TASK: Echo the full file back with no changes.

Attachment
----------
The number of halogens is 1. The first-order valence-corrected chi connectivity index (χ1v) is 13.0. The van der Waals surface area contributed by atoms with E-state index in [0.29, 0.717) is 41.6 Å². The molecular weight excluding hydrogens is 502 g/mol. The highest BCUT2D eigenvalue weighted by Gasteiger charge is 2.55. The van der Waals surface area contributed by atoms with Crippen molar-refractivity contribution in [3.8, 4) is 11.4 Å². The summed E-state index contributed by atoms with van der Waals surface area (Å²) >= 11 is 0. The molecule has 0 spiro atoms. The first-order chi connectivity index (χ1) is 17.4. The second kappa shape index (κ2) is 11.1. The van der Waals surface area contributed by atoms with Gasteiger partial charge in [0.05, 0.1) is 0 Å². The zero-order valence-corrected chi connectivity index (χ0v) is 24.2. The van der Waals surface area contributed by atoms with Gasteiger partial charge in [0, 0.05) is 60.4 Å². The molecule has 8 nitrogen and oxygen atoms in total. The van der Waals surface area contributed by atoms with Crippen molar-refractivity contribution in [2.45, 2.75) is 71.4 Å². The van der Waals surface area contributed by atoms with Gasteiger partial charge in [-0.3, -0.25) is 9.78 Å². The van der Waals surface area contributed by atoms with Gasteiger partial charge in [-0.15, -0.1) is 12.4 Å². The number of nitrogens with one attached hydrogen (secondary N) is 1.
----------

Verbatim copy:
The number of halogens is 1. The first-order valence-corrected chi connectivity index (χ1v) is 13.0. The van der Waals surface area contributed by atoms with E-state index in [0.29, 0.717) is 41.6 Å². The molecular weight excluding hydrogens is 502 g/mol. The highest BCUT2D eigenvalue weighted by Gasteiger charge is 2.55. The van der Waals surface area contributed by atoms with Crippen molar-refractivity contribution in [3.8, 4) is 11.4 Å². The summed E-state index contributed by atoms with van der Waals surface area (Å²) >= 11 is 0. The molecule has 0 spiro atoms. The first-order chi connectivity index (χ1) is 17.4. The second kappa shape index (κ2) is 11.1. The van der Waals surface area contributed by atoms with Gasteiger partial charge in [0.05, 0.1) is 0 Å². The zero-order valence-corrected chi connectivity index (χ0v) is 24.2. The van der Waals surface area contributed by atoms with Gasteiger partial charge in [0, 0.05) is 60.4 Å². The molecule has 8 nitrogen and oxygen atoms in total. The van der Waals surface area contributed by atoms with Crippen molar-refractivity contribution in [2.45, 2.75) is 71.4 Å². The van der Waals surface area contributed by atoms with Gasteiger partial charge in [-0.3, -0.25) is 9.78 Å². The van der Waals surface area contributed by atoms with Gasteiger partial charge in [-0.15, -0.1) is 12.4 Å². The number of nitrogens with one attached hydrogen (secondary N) is 1.